Extra pounds in early childhood harder to shed in adolescence

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If young children are showing signs of a weight problem, it s best for parents to take action sooner rather than later, according to a new study. Published online yesterday in the journal Pediatrics, the latest research suggests that weight gained early in childhood will be much harder to lose by the teenage years. In fact, the study found that overweight teenagers, while consuming more calories on average in early childhood, take in fewer daily calories than their average-weight counterparts.

For the study, a team led by Dr. Cockrell Skinner from the University of North Carolina at Chapel Hill looked at the total number of calories consumed daily, based on a detailed, two-day food questionnaire answered by over 12,000 children as part of the CDC s National Health and Nutrition Examination Survey from 2001 to 2008. The research team also measured the children s height and weight to calculate body mass index (BMI), which was used to classify the children as either healthy weight, overweight, obese, or very obese.

Among young children ages three to eight, the findings appear intuitive: Those who were overweight or obese generally ate more calories daily than their healthy-weight counterparts. However, among children aged nine to 17, the results were a bit more counter-intuitive: Children with higher BMIs actually ate less than their peers. For instance, very obese 12- to 14-year-old girls ate an average of 300 fewer calories per day than did obese girls, and obese girls consumed 110 fewer calories a day than did healthy-weight girls. The same eating patterns were seen in boys.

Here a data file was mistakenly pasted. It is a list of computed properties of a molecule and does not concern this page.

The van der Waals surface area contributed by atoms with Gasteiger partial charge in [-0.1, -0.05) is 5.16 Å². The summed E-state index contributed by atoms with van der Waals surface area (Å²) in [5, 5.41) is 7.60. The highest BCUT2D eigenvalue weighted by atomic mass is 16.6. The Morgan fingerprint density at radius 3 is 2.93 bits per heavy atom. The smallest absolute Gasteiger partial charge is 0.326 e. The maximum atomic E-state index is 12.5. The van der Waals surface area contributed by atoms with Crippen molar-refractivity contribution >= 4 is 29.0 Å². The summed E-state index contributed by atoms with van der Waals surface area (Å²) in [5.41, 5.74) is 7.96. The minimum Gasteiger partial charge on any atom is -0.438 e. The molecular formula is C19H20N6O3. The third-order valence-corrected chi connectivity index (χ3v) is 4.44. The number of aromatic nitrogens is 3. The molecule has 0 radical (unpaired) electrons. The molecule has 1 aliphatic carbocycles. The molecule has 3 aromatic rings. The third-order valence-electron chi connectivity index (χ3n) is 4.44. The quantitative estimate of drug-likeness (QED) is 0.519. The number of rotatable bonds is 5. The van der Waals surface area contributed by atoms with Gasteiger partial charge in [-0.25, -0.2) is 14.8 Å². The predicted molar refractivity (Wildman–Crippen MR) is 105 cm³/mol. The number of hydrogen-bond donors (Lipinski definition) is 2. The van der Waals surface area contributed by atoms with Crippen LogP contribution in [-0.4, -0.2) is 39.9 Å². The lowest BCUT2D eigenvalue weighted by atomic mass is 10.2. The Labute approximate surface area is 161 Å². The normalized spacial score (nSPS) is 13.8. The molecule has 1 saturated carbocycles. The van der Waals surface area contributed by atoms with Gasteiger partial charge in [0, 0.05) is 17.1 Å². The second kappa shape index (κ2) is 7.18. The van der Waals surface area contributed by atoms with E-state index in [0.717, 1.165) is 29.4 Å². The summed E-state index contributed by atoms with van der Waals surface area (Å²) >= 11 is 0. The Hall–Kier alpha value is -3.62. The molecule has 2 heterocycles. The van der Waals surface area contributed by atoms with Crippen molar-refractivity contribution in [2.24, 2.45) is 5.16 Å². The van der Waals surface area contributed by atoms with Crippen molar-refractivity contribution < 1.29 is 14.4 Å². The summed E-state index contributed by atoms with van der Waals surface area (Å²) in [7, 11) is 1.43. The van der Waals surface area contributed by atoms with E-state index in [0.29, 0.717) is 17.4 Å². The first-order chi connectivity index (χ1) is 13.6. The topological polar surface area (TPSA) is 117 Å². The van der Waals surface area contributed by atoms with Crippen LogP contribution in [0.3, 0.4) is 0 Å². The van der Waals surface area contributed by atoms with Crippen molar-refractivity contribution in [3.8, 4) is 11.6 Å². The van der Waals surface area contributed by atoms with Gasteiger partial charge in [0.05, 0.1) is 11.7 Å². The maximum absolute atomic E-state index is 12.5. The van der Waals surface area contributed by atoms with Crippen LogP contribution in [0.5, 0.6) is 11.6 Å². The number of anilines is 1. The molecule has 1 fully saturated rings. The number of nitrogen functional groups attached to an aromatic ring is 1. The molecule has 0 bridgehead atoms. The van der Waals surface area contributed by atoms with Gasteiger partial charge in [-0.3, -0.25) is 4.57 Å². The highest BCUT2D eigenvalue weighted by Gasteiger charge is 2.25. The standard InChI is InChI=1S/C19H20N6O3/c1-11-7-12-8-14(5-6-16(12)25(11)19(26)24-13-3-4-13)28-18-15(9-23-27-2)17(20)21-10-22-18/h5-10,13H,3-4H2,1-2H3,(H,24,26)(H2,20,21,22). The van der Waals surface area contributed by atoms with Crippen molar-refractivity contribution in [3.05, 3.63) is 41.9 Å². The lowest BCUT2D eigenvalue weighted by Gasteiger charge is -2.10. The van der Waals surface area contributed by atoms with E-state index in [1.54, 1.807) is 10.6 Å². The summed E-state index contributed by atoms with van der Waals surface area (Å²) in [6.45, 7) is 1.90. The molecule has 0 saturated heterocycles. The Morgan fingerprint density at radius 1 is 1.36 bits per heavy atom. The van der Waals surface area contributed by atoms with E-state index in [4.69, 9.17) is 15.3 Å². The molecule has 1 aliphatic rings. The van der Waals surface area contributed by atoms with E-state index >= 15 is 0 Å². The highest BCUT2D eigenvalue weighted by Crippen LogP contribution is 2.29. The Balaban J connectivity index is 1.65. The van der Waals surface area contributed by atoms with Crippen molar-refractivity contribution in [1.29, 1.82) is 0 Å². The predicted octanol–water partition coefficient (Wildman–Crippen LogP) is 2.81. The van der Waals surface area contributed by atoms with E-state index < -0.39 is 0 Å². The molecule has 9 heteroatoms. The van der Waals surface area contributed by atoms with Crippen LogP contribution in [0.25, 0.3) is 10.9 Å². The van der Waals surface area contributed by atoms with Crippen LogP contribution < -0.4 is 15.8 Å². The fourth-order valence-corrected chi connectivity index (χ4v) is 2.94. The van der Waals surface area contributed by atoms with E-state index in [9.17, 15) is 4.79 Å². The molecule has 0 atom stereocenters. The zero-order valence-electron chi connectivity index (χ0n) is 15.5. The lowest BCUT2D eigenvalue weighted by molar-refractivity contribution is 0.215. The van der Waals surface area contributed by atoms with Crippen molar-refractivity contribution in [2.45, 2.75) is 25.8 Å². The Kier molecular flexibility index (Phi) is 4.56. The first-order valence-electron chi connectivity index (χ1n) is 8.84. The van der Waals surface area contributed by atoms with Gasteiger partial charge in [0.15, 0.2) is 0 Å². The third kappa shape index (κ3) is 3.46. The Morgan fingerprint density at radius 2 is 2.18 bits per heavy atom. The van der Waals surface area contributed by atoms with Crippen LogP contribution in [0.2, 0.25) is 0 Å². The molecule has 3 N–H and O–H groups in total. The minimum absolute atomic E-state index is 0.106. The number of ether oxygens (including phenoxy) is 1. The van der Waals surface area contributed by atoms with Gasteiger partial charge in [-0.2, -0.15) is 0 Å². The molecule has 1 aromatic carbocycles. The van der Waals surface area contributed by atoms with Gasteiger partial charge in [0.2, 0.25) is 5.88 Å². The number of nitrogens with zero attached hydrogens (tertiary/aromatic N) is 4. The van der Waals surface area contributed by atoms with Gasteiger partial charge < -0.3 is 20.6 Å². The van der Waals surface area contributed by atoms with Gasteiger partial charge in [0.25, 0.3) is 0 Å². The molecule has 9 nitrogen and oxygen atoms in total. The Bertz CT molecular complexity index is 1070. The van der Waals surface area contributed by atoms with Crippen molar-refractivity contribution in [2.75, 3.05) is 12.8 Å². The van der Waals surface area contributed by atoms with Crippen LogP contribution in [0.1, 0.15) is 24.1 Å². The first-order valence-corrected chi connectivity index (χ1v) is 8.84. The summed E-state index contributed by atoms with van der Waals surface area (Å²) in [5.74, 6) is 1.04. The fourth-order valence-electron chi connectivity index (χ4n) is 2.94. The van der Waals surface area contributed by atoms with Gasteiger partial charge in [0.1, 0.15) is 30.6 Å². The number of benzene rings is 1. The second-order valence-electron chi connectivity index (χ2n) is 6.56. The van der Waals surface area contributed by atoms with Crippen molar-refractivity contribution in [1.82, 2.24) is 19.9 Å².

According to Dr. Skinner, the results should give some parents food for thought. The body is a complex system, she says, and once a person is overweight, the body tends to want to stay that way. The findings highlight the need to prevent obesity early in life.

The researchers also stress that weight-loss efforts in older children and teens should focus more on physical activity and exercise and less on caloric restrictions. ACSH s Dr. Ruth Kava agrees. Indeed, pediatric experts do not advise severe calorie restrictions in children, because they might interfere with normal growth and development," she says. "Balancing physical exercise with a healthful diet is key to a healthful lifestyle.

ACSH s Dr. Josh Bloom believes that the results of this study reflect not only the need for physical exercise among adolescents, but also fundamental aspects of the physiology of obesity. It is well known that obesity triggers biochemical changes in the body that control the way calories are managed, he says. This study demonstrates at least one reason that it s so hard to lose weight, as well as the importance of not putting on extra pounds in the first place.